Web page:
Graduate Student Accomplishments
Our graduate students have been highly successful in their scholarship and in gaining professional recognition. Some of the recent publications, fellowships, and awards our students have received during their graduate career at Davis are listed below. For the accomplishments of the graduates of our program, please visit the Placements page.
Christopher P. Donnelly, "Balancing Act? Testing a Theory of Split-Party U.S. Senate Delegations," Electoral Studies, Forthcoming.
Jesse R. Hammond, "Using machine-coded event data for the micro-level study of political violence," Research and Politics (with Nils Weidmann)
Timothy W. Taylor, “The Electoral Salience of Trade Policy: Experimental Evidence on the Effects of Welfare and Complexity,” International Interactions, Forthcoming.
Shareefa Al-Adwani, 2013 - 2014 Herbert F. York Global Security Dissertation Fellowship, UC Institute of Global Conflict and Cooperation.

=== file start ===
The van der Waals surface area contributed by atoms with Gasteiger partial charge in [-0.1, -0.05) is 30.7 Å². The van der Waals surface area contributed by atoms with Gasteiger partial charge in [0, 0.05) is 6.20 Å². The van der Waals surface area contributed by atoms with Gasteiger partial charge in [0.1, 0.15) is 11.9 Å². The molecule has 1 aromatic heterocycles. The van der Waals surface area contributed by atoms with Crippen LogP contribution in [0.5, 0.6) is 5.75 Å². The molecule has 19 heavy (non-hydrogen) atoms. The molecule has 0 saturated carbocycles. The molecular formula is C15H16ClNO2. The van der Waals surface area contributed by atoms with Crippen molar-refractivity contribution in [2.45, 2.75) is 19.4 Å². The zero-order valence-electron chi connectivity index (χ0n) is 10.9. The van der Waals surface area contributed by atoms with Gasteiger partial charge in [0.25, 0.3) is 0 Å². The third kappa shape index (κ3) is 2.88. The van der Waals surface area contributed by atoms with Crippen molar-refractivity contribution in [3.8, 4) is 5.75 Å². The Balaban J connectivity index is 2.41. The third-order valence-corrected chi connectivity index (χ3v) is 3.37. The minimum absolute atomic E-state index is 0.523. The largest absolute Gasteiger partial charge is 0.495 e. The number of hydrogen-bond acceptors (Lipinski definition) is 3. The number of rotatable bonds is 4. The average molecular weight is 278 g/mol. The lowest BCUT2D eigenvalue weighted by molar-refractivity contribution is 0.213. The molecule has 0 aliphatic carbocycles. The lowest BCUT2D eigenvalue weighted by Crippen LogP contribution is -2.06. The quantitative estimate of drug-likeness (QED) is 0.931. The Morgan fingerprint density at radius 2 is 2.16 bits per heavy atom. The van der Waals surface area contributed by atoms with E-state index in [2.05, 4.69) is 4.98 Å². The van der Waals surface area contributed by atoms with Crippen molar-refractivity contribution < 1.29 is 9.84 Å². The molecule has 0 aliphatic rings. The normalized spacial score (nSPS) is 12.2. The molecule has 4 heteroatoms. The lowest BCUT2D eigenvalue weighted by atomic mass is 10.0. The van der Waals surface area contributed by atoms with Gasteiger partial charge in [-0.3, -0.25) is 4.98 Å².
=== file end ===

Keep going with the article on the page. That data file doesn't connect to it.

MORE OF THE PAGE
Richard Bairett, "Institutions and the Stabilization of Party Systems in the New Democracies of Central and Eastern Europe," Forthcoming in Electoral Studies (with Josephine T. Andrews).
Jesse R. Hammond, "Capitol Mobility: Madisonian Representation and the Location and Relocation of Capitals in the United States," American Political Science Review (with Erik Engstrom and John T. Scott).
Jesse R. Hammond, "An examination of the relationship between international telecommunication networks, terrorism and global news coverage," Social Networks and Data Mining (with George Barnett).
Jesse R. Hammond, 2013 Pre-Doctoral Fellowship, University of Konstanz